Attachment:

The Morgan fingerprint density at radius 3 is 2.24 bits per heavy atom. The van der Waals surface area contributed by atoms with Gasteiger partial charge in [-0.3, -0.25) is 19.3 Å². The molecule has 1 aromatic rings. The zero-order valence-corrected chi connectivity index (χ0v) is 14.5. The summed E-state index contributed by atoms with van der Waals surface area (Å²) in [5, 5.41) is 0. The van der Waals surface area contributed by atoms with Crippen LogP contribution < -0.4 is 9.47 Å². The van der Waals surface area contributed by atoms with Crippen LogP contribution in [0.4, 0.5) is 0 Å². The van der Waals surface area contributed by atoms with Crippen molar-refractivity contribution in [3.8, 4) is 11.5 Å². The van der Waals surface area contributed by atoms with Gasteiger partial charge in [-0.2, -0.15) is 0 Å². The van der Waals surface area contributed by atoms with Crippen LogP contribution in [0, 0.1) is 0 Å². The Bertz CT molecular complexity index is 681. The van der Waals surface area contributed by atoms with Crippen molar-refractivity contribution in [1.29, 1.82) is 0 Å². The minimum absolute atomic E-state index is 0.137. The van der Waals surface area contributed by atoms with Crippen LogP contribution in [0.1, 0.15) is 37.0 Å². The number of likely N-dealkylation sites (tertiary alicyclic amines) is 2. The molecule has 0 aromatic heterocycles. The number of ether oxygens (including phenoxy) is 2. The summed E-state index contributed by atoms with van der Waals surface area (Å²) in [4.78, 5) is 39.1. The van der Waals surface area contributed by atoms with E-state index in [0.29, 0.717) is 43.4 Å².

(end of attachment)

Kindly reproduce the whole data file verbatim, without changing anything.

The Morgan fingerprint density at radius 3 is 2.24 bits per heavy atom. The van der Waals surface area contributed by atoms with Gasteiger partial charge in [-0.3, -0.25) is 19.3 Å². The molecule has 1 aromatic rings. The zero-order valence-corrected chi connectivity index (χ0v) is 14.5. The summed E-state index contributed by atoms with van der Waals surface area (Å²) in [5, 5.41) is 0. The van der Waals surface area contributed by atoms with Crippen LogP contribution < -0.4 is 9.47 Å². The van der Waals surface area contributed by atoms with Crippen LogP contribution in [0.4, 0.5) is 0 Å². The van der Waals surface area contributed by atoms with Crippen molar-refractivity contribution in [3.8, 4) is 11.5 Å². The van der Waals surface area contributed by atoms with Gasteiger partial charge in [-0.2, -0.15) is 0 Å². The van der Waals surface area contributed by atoms with Crippen LogP contribution in [0, 0.1) is 0 Å². The Bertz CT molecular complexity index is 681. The van der Waals surface area contributed by atoms with Crippen molar-refractivity contribution in [1.29, 1.82) is 0 Å². The minimum absolute atomic E-state index is 0.137. The van der Waals surface area contributed by atoms with Crippen LogP contribution in [0.1, 0.15) is 37.0 Å². The number of likely N-dealkylation sites (tertiary alicyclic amines) is 2. The molecule has 0 aromatic heterocycles. The number of ether oxygens (including phenoxy) is 2. The summed E-state index contributed by atoms with van der Waals surface area (Å²) in [4.78, 5) is 39.1. The van der Waals surface area contributed by atoms with E-state index in [0.29, 0.717) is 43.4 Å².